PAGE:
That did it. I took a deep breath and closed my eyes. The sooner I start, the sooner I finish, I decided. Then, in one quick motion, I stuck the fish two inches into my mouth and bit down as fast and as hard as I could, crunching through bones and scales and everything. My gag reflexes kicked in immediately, and I spat the whole mess out into the fire. Everybody laughed as I wiped my sour mouth with my sleeve.
Mr. McLean looked real disappointed. “Oh, man, Bart. You let the head fall in the fire.”
“So, now you can’t finish the job.”
“What job?” I asked nervously.
“You’re supposed to . . .” He stuck his fish head back in his mouth. His cheeks collapsed and puckered, and his eyes squeezed shut as he made a tremendous sucking noise. Then he removed the head and swallowed, very big and exaggerated. “. . . suck out the eyeballs!” he said triumphantly, smacking his lips. Even some of the more aggressive of the bunch looked a little green around the gills after that.
I was a basket case for the next couple of hours. I hardly noticed the KP duty, and, needless to say, I did not eat any fish for supper.
Just as I was storing away the last of the kitchen gear, it began to rain, and I beat a trail for the tent. Actually, it wasn’t a tent at all. It was a huge teepee, made of authentic buckskins. It was so big that eight of us could sleep in it with plenty of room for our gear. Mr. McLean owned two of them, and the other seven members of our Explorer post slept with him in the other one. Gratefully, I had been assigned to Mr. Allred’s teepee, so I didn’t have to endure Mr. McLean’s endless military stories and horrendous singing.
We had set up our camp in a really nice meadow near Silver Lake, at an altitude of somewhere around ten thousand feet. The teepees were too big to put up close to the trees, so they sat right in the middle of the meadow, about thirty feet apart, where they soaked up every ray of sunshine. As it turned out, though, that wasn’t so bad. Since it was barely the first week of June, it was plenty chilly up there. On the north side of the hills in the shade there was still snow on the ground—a perfect place to refrigerate our perishable food.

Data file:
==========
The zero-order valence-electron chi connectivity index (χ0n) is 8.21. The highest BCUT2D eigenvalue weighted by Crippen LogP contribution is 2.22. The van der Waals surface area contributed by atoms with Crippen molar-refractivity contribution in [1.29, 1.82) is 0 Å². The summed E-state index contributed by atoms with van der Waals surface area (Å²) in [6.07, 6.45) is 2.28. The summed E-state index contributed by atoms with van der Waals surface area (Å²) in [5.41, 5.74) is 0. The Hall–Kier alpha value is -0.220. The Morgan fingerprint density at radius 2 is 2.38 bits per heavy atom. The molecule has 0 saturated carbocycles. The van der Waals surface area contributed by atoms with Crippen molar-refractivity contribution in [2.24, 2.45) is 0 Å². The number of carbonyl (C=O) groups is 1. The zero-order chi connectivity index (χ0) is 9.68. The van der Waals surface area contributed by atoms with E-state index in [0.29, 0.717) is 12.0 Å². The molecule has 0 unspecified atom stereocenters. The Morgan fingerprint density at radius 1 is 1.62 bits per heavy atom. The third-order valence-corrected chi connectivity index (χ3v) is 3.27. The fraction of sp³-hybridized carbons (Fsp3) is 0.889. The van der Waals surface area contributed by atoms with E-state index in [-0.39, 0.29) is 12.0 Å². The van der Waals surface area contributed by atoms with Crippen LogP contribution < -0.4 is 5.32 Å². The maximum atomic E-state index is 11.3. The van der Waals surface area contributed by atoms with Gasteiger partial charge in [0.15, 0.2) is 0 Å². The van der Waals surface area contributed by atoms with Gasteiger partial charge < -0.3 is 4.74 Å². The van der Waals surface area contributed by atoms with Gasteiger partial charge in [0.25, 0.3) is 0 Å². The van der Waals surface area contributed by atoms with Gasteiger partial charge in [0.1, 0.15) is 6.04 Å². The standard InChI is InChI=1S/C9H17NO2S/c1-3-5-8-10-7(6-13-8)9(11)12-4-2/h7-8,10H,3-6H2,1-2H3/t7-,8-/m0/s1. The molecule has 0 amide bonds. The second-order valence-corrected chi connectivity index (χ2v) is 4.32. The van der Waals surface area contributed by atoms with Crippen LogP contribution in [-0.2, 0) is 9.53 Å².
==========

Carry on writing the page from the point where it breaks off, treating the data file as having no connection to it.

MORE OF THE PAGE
As I stepped in through the small, round opening, I saw that the nightly card games were well underway. I flopped down on my sleeping bag next to Curtis. He was busy reading a book by flashlight, as usual—a practice that had earned him relentless harassment from the rest of the group. They couldn’t understand why anyone would want to even touch a book a mere two weeks after being released from the prison of the school system. Summer was short enough as it was. But none of them were really good friends with Curtis, anyway. They were all too interested in girls and partying. Curtis was just too serious all the time. It didn’t help that his dad made his living as a mortician. Curtis’ house was actually the back half of the mortuary—not exactly a cool place for guys and girls to hang out and have fun.
But I liked Curtis, and we got along pretty well. He was much more capable of carrying on a meaningful, intelligent conversation than any of the others, and was the closest friend I had in my Orem neighborhood.
Not as close a friend, though, as Paul Bishop had been when I lived in Payson. Paul and I had been the best of friends since Kindergarten, and we had shared a lot of growing up together. But Payson was too far away to carry on any kind of ongoing friendship, and after my family moved to Orem at the end of my sophomore year, we only saw each other on rare occasions.
On the other hand, after being in Orem for a whole year, I was still treated as the newcomer by most everybody. That was why they all got so much satisfaction out of seeing me get stuck with Mr. McLean’s fish head business.
“What are you reading?” I asked quietly.
“He better be studying up on how to win at cards,” said one of the guys. “We just cleaned him out.” They all laughed and resumed their noisy game.